/ 22 January 2024

Woman due in court over Joburg building fire that killed two

Jhb Fire (1)
Sunday’s fire occurred less than six months after an inferno claimed the lives of 77 people in the Marshalltown area of the city. (Johannesburg EMS)

A 30-year-old woman will appear in the Johannesburg magistrate’s court for murder after two people died and four were injured in a fire that gutted a residential building in the Johannesburg city centre at the weekend.

Sunday’s fire occurred less than six months after an inferno claimed the lives of 77 people in the Marshalltown area of the city.

Witnesses saw a woman throwing paraffin at the two-story building on the corner of Commissioner and Nugget streets after an argument with her partner. This was confirmed by Johannesburg mayor Kabelo Gwamanda on Sunday afternoon.

“It is alleged that it was a result of a domestic dispute. I’m not sure if it got to a point where she felt she needed to set the whole place on fire,” he said.

According to the Johannesburg Emergency Management Services, the city is working to house the 200 people displaced by the fire.

“Two bodies were found. More than 15 people were rescued from the roof and the balcony,” EMS spokesperson Nana Radebe-Kgiba said.

The city said it planned to move the displaced people to a shelter in Denver, where temporary dwellings were erected for victims after the Marshalltown fire, by Friday. The shelter is also home to families displaced during a fire in the Booysens informal settlement over two years ago.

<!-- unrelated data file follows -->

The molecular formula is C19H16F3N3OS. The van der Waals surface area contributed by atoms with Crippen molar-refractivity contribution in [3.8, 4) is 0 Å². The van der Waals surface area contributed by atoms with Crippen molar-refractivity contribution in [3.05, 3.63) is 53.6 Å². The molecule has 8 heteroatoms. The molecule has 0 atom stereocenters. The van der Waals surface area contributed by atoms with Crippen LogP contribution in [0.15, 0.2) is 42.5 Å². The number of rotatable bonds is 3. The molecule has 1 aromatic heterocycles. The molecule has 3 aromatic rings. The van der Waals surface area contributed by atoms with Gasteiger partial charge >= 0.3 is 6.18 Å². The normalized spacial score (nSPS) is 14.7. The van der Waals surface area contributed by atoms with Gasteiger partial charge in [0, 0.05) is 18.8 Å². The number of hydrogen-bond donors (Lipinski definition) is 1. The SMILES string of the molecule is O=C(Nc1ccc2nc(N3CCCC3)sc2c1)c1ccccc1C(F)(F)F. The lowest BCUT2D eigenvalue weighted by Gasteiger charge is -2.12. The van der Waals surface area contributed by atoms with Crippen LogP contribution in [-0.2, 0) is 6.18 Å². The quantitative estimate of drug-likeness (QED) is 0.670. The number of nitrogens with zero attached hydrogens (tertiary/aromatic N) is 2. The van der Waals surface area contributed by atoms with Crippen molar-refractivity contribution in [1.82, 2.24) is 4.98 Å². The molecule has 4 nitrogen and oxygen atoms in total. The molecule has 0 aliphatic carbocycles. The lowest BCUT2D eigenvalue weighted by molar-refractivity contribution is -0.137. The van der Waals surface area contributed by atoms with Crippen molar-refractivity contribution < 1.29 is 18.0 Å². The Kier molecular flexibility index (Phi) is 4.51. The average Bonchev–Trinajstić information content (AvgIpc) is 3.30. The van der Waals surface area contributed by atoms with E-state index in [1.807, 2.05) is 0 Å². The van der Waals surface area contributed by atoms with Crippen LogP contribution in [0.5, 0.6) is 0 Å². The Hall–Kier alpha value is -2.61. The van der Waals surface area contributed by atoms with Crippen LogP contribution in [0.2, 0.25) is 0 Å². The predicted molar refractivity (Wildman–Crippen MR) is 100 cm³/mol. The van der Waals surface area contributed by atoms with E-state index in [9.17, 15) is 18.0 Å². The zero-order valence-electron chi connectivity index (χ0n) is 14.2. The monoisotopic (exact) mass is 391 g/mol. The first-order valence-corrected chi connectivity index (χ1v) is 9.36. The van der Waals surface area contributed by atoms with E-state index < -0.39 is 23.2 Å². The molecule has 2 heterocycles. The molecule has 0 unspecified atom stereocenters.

The city of Johannesburg said it was in consultation with the Lesotho consulate after it was revealed that many of the building’s occupants were passport holders of that country.

“We are meeting to establish who is in the country legally as we are under no obligation to accommodate [people],” city spokesperson Nthatisi Modingoane said.

Mayor Gwamanda said the city council was in the process of identifying the people who were living in the building.

“We are not turning people away but we are undertaking a verification process so that we can provide support to those that are in fact the victims,” he said.

According to city manager Floyd Brink, a man claiming to be the owner of the building which burnt had tried to evict the occupants, resulting in a court dispute. The court order was not granted “because of the lack of evidence as [the man] was not able to prove that he is the actual owner of the building”.

Brink said the city was finding ways to deal with the problem of hijacked buildings.

“We have started a specific conversation and discussions with the Public Investment Corporation — a state-owned organ — to address the issue of bad buildings, so we aim to have a long-term and sustainable approach in addressing these particular bad buildings,” he said.

The said police were handling the investigation.

“So, the matter now is a police matter that is being investigated. However, from our side, we are trying as much as possible because, in our books currently, with the Group Forensic Investigation Service, we are investigating about 188 hijacked buildings,” said Modingoane.

On Monday, Gwamanda praised city officials for conducting due diligence and said the city  was working to stop buildings being hijacked.

“It is for the first time in the history of the city that we have taken an approach to follow processors so that we do not relegate to the initial point where we find the city being contested by non-profit organisations and people being put back into these particular facilities,” he told journalists.